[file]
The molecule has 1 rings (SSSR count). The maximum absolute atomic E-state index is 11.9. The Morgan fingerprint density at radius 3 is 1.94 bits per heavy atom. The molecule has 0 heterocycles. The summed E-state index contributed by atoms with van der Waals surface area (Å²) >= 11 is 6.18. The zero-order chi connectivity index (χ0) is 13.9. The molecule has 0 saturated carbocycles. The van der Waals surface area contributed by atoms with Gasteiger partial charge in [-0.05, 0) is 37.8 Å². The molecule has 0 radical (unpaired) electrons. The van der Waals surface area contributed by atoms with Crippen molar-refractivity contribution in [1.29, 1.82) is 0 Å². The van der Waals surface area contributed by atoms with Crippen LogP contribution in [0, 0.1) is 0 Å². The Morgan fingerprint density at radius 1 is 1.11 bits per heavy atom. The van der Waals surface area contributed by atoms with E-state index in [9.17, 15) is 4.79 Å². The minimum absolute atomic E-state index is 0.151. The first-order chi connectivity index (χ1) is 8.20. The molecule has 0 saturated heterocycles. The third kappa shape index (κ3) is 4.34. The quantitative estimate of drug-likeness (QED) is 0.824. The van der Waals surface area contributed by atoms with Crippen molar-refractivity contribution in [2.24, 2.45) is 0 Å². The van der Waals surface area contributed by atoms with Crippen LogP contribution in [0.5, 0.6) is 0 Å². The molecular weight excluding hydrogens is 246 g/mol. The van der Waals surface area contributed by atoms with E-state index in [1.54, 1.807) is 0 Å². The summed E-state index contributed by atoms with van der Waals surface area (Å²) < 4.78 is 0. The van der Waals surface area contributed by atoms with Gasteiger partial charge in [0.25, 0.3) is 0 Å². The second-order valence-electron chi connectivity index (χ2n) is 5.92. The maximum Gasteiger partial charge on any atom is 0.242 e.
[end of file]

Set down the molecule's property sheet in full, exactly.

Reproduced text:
The molecule has 1 rings (SSSR count). The maximum absolute atomic E-state index is 11.9. The Morgan fingerprint density at radius 3 is 1.94 bits per heavy atom. The molecule has 0 heterocycles. The summed E-state index contributed by atoms with van der Waals surface area (Å²) >= 11 is 6.18. The zero-order chi connectivity index (χ0) is 13.9. The molecule has 0 saturated carbocycles. The van der Waals surface area contributed by atoms with Gasteiger partial charge in [-0.05, 0) is 37.8 Å². The molecule has 0 radical (unpaired) electrons. The van der Waals surface area contributed by atoms with Crippen molar-refractivity contribution in [1.29, 1.82) is 0 Å². The van der Waals surface area contributed by atoms with Crippen LogP contribution in [0, 0.1) is 0 Å². The Morgan fingerprint density at radius 1 is 1.11 bits per heavy atom. The van der Waals surface area contributed by atoms with E-state index in [9.17, 15) is 4.79 Å². The minimum absolute atomic E-state index is 0.151. The first-order chi connectivity index (χ1) is 8.20. The molecule has 0 saturated heterocycles. The third kappa shape index (κ3) is 4.34. The quantitative estimate of drug-likeness (QED) is 0.824. The van der Waals surface area contributed by atoms with Crippen molar-refractivity contribution in [2.24, 2.45) is 0 Å². The van der Waals surface area contributed by atoms with Crippen LogP contribution in [0.5, 0.6) is 0 Å². The molecular weight excluding hydrogens is 246 g/mol. The van der Waals surface area contributed by atoms with E-state index in [1.54, 1.807) is 0 Å². The summed E-state index contributed by atoms with van der Waals surface area (Å²) < 4.78 is 0. The van der Waals surface area contributed by atoms with Gasteiger partial charge in [0.25, 0.3) is 0 Å². The second-order valence-electron chi connectivity index (χ2n) is 5.92. The maximum Gasteiger partial charge on any atom is 0.242 e.